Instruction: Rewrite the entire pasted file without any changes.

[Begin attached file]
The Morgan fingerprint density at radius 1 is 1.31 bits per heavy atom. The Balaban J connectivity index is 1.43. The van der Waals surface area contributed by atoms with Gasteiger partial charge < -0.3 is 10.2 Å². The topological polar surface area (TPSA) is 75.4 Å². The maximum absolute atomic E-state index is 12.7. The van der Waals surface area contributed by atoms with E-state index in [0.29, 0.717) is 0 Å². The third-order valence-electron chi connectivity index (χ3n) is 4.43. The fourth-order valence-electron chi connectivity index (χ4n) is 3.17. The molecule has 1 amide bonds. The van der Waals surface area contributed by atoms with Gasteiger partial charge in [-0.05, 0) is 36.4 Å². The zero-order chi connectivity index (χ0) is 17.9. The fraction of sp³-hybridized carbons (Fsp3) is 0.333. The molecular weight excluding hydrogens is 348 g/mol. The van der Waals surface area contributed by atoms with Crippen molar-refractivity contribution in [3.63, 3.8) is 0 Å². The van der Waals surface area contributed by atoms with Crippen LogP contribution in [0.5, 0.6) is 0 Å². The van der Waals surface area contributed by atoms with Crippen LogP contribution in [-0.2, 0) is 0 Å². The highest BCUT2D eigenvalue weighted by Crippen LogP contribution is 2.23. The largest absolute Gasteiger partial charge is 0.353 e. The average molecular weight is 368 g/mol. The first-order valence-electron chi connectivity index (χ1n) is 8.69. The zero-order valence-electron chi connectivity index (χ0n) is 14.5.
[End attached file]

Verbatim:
The Morgan fingerprint density at radius 1 is 1.31 bits per heavy atom. The Balaban J connectivity index is 1.43. The van der Waals surface area contributed by atoms with Gasteiger partial charge < -0.3 is 10.2 Å². The topological polar surface area (TPSA) is 75.4 Å². The maximum absolute atomic E-state index is 12.7. The van der Waals surface area contributed by atoms with E-state index in [0.29, 0.717) is 0 Å². The third-order valence-electron chi connectivity index (χ3n) is 4.43. The fourth-order valence-electron chi connectivity index (χ4n) is 3.17. The molecule has 1 amide bonds. The van der Waals surface area contributed by atoms with Gasteiger partial charge in [-0.05, 0) is 36.4 Å². The zero-order chi connectivity index (χ0) is 17.9. The fraction of sp³-hybridized carbons (Fsp3) is 0.333. The molecular weight excluding hydrogens is 348 g/mol. The van der Waals surface area contributed by atoms with Crippen molar-refractivity contribution in [3.63, 3.8) is 0 Å². The van der Waals surface area contributed by atoms with Crippen LogP contribution in [0.5, 0.6) is 0 Å². The van der Waals surface area contributed by atoms with Crippen LogP contribution in [-0.2, 0) is 0 Å². The highest BCUT2D eigenvalue weighted by Crippen LogP contribution is 2.23. The largest absolute Gasteiger partial charge is 0.353 e. The average molecular weight is 368 g/mol. The first-order valence-electron chi connectivity index (χ1n) is 8.69. The zero-order valence-electron chi connectivity index (χ0n) is 14.5.